The Jargon Society is now a part of the BMC Museum + Arts Center
The Jargon Society sign and Poetry Crown (both made by artist James Harold Jennings) are shown here at the BMC Museum + Arts Center office beneath the original Black Mountain College sign
The Black Mountain College Museum + Arts Center is honored to announce that the Jargon Society, the highly significant small-press publisher founded in 1951 by Jonathan Williams (Asheville native, Black Mountain College alumnus, poet, publisher and photographer) is now under the museum’s auspices.
Enthused by a visit with Henry Miller on Big Sur, over lunch a day later in June 1951, at a Chinese restaurant back in San Francisco, Jonathan Williams and the artist David Ruff decided to do something. That something, a small folded pamphlet with a Patchenesque poem by Williams and a Blakean etching by Ruff, was the first Jargon publication. There were 50 copies. Right from the start, Jargon has been about collaboration and it remained its genius: the eye and the ear. Since its inceptions each of the press’s titles has been given a serial number. Jargon 2 was called The Dancer and consisted of a poem by Joel Oppenheimer and a drawing by Robert Rauschenberg. It was published at Black Mountain College soon after Williams’ arrival there later in that same summer. Other Jargon publications included The Maximus Poems by Charles Olson, The Neugents by David M. Spear and many others.
Williams died in 2008 and is survived by his partner Thomas Meyer. It was Meyer who made the decision to give The Jargon Society inventory and rights to the Black Mountain College Museum + Arts Center.
Meyer had this to say about the new arrangement: “The Jargon Society has always championed outsiders, mavericks and the neglected, itself no stranger to same. Yet with the death of its founder, it seemed to me the time had come for the foundation to make some changes. The BMC Museum + Arts Center struck me as an appropriate compass to provide new directions. Shared histories, shared aesthetics, and shared missions. In short, a perfect shelter, a perfect match.”
Jonathan Williams’ publishing philosophy was to seek out writers, poets and photographers who pursued a singular path in their work and were under-recognized, outside of the mainstream, but deeply deserving of attention. Jargon books and publications were always beautifully designed and printed, expressing Williams’ unique aesthetic sensibility. He often paired artists, photographers and writers in a way previously unseen. There are 115 Jargon Society titles in the original series. A number of these are rare, valuable and highly sought after by collectors. Of the 115 original titles in the Jargon catalogue, approximately 85 are books and another 30 are broadsides, pamphlets and other publications.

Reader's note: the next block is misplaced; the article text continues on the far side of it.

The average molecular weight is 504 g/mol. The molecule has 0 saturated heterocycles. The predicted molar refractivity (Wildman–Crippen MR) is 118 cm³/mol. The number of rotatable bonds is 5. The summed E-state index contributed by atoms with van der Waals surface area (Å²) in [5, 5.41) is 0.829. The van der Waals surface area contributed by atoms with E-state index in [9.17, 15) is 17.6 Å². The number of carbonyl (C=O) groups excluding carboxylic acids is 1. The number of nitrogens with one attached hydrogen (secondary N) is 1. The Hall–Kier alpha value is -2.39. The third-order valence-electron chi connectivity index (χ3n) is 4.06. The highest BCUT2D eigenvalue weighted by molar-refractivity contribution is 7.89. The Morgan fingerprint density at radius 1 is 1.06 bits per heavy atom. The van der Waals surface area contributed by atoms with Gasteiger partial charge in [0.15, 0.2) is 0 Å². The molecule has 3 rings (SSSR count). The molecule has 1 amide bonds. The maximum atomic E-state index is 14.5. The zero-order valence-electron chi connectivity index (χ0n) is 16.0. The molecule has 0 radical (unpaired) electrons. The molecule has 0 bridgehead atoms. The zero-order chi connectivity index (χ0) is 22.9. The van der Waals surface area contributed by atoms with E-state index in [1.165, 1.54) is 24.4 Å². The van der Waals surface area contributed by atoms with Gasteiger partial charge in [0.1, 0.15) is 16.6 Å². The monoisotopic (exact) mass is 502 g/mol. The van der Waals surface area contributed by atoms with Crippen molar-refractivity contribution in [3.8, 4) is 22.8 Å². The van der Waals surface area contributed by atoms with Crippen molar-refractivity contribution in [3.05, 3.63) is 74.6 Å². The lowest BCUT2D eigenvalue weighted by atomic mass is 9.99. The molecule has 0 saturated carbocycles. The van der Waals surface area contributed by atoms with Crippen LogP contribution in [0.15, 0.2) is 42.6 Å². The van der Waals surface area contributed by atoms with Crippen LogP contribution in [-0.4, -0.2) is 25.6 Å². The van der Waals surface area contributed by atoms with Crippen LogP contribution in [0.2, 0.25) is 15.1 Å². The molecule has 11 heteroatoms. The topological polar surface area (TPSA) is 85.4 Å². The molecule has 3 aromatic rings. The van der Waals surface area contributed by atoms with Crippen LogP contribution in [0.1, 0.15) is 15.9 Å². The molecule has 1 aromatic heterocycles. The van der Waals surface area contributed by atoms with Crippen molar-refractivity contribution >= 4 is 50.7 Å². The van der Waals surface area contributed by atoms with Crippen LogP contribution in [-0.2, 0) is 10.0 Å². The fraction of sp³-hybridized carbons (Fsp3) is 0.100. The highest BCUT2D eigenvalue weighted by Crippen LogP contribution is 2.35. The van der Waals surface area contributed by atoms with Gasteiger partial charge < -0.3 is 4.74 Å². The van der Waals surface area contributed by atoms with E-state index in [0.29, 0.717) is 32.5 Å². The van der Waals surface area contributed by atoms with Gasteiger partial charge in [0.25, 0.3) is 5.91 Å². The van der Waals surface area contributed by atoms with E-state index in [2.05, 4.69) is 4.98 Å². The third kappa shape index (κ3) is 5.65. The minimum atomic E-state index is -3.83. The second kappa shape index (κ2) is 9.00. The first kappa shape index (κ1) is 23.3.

Jonathan Williams provided early appreciation and an important publication outlet for now-celebrated writers such as Charles Olson, Robert Creeley, Denise Levertov, Robert Duncan, Mina Loy, Lorraine Niedecker, Kenneth Patchen and many others. One of Jargon’s most noteworthy titles was the publishing phenomenon White Trash Cooking by Ernest Matthew Mickler. By 2011 celebrating its 25th year in print with a special edition, White Trash Cooking has received rave reviews by a diverse roster of fans including the governor of North Carolina, the New York Times Book Review, cookbook authors and actress Helen Hayes. It continues to be Jargon's top-selling title even now.
Aptly characterized by Hugh Kenner as a “custodian of snowflakes,” Williams championed the outsider in art and literature. The Jargon Society provided a vehicle for Williams, a man of wide-ranging interests and talents, to pursue the writers and artists he valued and to encourage collaboration between them when appropriate. Poet William Carlos Williams wrote to Jonathan, “it's a strange thing about the ‘new,’ in which category I place what you do. At first it shocks, even repels, such a man as myself, but in a few days, or a month, or a year, we rush to it drooling at the mouth, as if it were a fruit, an apple in winter.”
As a publisher, Williams’ goal was to give the artist and/or the poet “the book that they wanted” if it was at all possible. This approach, while unusual in the publishing world, was consistent with William’s belief in democracy and consistent with a philosophy that championed the underdog.
Brian Butler, Board Co-Chair of the BMC Museum + Arts Center states, “We are greatly honored to carry on the singular and extraordinary legacy of The Jargon Society. There is nothing quite like it in publishing history, and Jonathan's and Jargon's connection to Black Mountain College makes this an absolutely perfect fit for our organization. We look forward to the possibilities. While not by any means unsung, the importance of the Jargon Society’s publications is certainly not given near its proper canonical place in American publishing, in poetry, nor in its highly significant, indeed central, place in regards to the history of Black Mountain College. The Black Mountain College Museum + Arts Center is extremely proud to be the recipient of Jargon’s great tradition and thanks Thomas Meyer deeply for his confidence in our Museum. We consider this gift a great sign of trust in the Museum’s mission and will treat the gift with the deep respect it deserves.”
Thomas Meyer, Williams’ partner, worked with him on Jargon projects for many years and has several books of his own poetry published under the Jargon imprint. Additionally, Meyer's work as a poet and translator has been widely published and acknowledged for its precision and depth of feeling.
Future Jargon/Black Mountain College Museum + Arts Center projects have yet to be identified, but the possibilities are exciting to contemplate.
For more information please contact Alice Sebrell, Program Director, at 828-350-8484.